The War in Afghanistan seems, after nearly a decade of fighting, to be winding down finally with several countries withdrawing troops between July of this year and the end of 2014. Last November, as readers may remember, NATO leaders endorsed a plan to start handing Afghan forces command of the war this year and ceding full control of security to Afghan forces by 2014.
The Canadian combat mission, of course, ends this month—and I’m thankful for that.
Last night, President Barack Obama told his nation of a plan to start withdrawing U.S. troops, in effect, giving his NATO allies a welcomed blueprint and timetable for a drawdown of their own forces. President Obama’s news was timely with U.S. allies facing dwindling support in their own countries for the war—in some cases, outright opposition to the conflict.
President Obama said he will bring home 33,000 troops by next summer—10,000 troops will go home by the end of this year, to be followed by as many as 23,000 by the end of next summer. That will leave about 68,000 U.S. troops in Afghanistan. Under the president’s plan, a security handoff to the Afghan government will be complete and all American combat troops will return home by the end of 2014.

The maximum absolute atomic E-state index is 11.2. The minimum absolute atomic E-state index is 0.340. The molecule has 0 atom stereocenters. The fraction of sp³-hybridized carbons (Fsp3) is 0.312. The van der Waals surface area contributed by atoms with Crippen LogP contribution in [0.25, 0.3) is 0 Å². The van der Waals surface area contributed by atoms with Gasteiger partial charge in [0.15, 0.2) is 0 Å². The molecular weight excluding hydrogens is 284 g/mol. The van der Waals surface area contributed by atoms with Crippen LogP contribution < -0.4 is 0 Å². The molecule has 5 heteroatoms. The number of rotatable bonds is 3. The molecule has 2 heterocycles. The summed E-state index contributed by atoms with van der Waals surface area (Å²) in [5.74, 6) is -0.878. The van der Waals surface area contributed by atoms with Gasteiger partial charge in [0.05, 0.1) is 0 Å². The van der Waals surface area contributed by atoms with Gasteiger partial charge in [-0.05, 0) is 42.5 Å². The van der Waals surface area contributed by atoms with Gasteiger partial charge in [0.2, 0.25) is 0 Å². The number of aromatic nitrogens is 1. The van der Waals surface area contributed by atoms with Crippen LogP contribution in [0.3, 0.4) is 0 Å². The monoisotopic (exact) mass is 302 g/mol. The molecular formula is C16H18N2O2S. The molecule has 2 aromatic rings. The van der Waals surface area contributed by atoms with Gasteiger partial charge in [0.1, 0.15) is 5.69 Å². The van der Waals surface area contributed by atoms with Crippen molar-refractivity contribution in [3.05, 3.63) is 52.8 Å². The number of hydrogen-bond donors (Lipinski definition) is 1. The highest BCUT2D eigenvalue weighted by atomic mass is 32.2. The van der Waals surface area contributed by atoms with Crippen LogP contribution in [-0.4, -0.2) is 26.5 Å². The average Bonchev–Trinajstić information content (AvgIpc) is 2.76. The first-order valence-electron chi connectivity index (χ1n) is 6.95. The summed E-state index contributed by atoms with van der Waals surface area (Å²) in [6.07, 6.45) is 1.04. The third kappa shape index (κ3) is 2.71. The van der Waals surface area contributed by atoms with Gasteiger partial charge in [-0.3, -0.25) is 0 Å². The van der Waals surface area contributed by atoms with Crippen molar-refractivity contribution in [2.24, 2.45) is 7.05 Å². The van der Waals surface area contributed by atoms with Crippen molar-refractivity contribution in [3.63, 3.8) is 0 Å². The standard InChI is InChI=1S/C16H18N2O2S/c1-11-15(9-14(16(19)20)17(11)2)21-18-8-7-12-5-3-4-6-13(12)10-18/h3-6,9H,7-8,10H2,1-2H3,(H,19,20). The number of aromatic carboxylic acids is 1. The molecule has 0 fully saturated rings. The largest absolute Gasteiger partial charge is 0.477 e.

British Prime Minister David Cameron said that Britain had already planned to pull all of its 10,000 troops out by the end of 2014, assuming “conditions on the ground” do not allow an earlier withdrawal.
In Germany, Foreign Minister Guido Westerwelle said his country will begin its drawdown by year’s end. Germany has about 4,900 troops in a part of northern Afghanistan that has been relatively calm, but has seen increasing fighting in recent years.
French President Nicolas Sarkozy said France, with some 4,000 troops in Afghanistan, will start “a progressive pullout” on a similar timetable to that proposed by President Obama.
Prime Minister Julia Gillard said today that 1,500 Australian personnel would remain in Afghanistan until 2014, as planned.
In Brussels, a NATO representative said a number of smaller member states are now “actively looking” at reducing their contingents over the next 12 months.
The time is near when Afghanistan will have to sink or swim as a nation. Many would like to make a case that too many lives and too much money has already been spent on that wretched land. That country’s corrupt, duplicitous leadership cannot expect foreign solders to continue indefinitely to die so they can prosper.
A pull out by the end of 2014 sounds reasonable to me.